What are the different types of brake fluid

Different Types of Brake Fluid

Brake fluid is the lifeblood of the brake system and a commonly overlooked but integral part of your vehicle. It’s a hydraulic fluid responsible for one job: stopping your vehicle! Brake fluid transfers the action of pushing on the pedal to the brake calipers or drums through a series of brake hoses and lines to actually stop your vehicle. Because it must operate under very demanding conditions without failure, the United States’ regulates the performance qualities of it from the Department of Transportation’s National Highway Traffic Safety Administration. It must pass testing for the ability to remain fluid at a low temperature, resist boiling at a high temperature, compatibility with other brake fluids and parts of the braking system, and controlling the corrosion of your brake system.

Brake fluid is referred by DOT and a number. The DOT stands for Department of Transportation. Each number has a higher boiling point. Most vehicles in the USA take DOT3 or 4 which are amber in color, like a light beer. They are glycol-based and will absorb moisture out of the air (hygroscopic is the science term). Thus, you’ll want to keep the top of your bottle tight and don’t open the master cylinder reservoir unless needed. Most master cylinder reservoirs are clear for this reason. Because of its affinity to absorb moisture and the heat generated during braking, brake fluid performance will degrade over time. It will become acidic, promoting the formation of rust and debris in the system, which can clog valves in an expensive ABS system.



By far, DOT 3 is the most popular. It’s been in use for a very long time. Fresh DOT 3 has a boiling point of 401 degrees Fahrenheit, fully degraded it drops to 284 degrees Fahrenheit. This makes your brake fluid much more likely to boil. Braking hard, going downhill for a long period, towing, or racing can speed up this process.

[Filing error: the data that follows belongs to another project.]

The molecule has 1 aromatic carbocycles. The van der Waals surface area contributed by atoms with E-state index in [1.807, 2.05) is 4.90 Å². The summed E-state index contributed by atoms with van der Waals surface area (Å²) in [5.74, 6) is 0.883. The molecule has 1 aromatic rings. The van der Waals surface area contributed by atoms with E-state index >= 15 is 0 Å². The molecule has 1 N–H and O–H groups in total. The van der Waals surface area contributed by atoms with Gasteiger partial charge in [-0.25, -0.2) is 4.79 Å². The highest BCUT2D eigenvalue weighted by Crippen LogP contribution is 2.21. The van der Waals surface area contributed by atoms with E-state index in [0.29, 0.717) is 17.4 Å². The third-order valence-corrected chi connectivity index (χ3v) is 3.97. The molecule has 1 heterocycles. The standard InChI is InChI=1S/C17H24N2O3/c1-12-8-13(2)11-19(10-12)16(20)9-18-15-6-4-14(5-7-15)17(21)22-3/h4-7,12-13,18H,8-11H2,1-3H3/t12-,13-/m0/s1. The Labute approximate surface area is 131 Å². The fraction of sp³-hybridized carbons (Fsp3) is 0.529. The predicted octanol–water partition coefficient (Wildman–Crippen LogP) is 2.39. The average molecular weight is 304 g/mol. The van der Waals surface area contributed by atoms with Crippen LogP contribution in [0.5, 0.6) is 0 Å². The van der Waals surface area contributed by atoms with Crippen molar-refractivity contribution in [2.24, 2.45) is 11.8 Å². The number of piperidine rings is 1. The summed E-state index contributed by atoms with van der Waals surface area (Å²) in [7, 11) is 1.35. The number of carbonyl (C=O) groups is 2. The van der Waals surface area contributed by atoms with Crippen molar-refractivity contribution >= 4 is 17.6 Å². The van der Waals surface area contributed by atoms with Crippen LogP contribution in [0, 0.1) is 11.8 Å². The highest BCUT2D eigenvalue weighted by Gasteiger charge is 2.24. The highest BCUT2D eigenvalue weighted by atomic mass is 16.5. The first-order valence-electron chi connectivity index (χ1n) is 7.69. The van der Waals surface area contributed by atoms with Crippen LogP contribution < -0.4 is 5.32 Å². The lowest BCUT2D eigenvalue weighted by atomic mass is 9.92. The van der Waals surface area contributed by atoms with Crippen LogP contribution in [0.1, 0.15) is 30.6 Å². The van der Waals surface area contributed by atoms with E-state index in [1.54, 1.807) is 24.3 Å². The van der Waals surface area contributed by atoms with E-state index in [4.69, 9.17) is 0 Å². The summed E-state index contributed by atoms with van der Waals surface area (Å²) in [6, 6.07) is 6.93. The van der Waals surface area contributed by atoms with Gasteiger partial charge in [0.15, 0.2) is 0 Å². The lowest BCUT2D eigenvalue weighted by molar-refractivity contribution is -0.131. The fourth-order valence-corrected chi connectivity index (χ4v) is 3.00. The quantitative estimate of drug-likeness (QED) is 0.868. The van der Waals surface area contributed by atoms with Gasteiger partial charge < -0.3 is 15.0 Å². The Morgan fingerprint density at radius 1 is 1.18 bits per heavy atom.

Since DOT 3 is highly corrosive, great care should be taken. It will remove paint and should be cleaned up immediately using soap and water or a simple degreaser.



DOT 4 is beginning to be used more widely in by vehicle manufacturers, but is used mostly by European car manufacturers currently. Although there are different types of DOT 4 brake fluid, it has a higher boiling point than DOT 3. These boiling points start at 446 degrees Fahrenheit. Additional additives in DOT 4 help reduce the acids that can form from moisture.

While DOT 3 and 4 are technically intermixable, it is not recommended. DOT 4 is twice the cost of DOT 3 and for most, there’s little benefit to switching. There are several different types of DOT 4 so be certain you use the correct type.

DOT 4 is used in some euro and domestic vehicles. DOT 4 Plus is used in Mercedes and Volvo. DOT 4 Low Viscosity is used in some BMW models. Finally, DOT 4 Racing usually has an added blue color.



DOT 5 is a silicone-based brake fluid and has a very high boiling point of 500 degrees Fahrenheit. Usually it has a purple color to differentiate from the amber color of DOT 3 and 4. It doesn’t absorb water quite like the glycol-based brake fluids, but it does become foamy and the air bubbles are far more difficult to bleed out. This is why DOT 5 is not recommended for an ABS systems.

DOT 5 is not able to be mixed with any other fluid, and is 4x more expensive than DOT 3.


DOT 5.1

DOT 5.1 is a glycol-based brake fluid with a boiling point similar to DOT 4 racing brake fluids. Usually clear to amber in color. While it is technically intermixable with DOT 3 or 4, it is not recommended. DOT 5.1 is around 14x more expensive than DOT 3.


PowerStop Brakes

PowerStop components are only compatible with glycol-based DOT 3, 4 ,and 5.1 brake fluids. All brake fluids should be handled with care, though. Take measures to prevent contact with your skin or eyes, and is harmful if swallowed. The bottom line is that all brake fluid ages, which degrades performance. To keep your vehicle’s brake system at peak performance, flush your fluid in accordance with the OEM maintenance schedule and use the factory recommended brake fluid.



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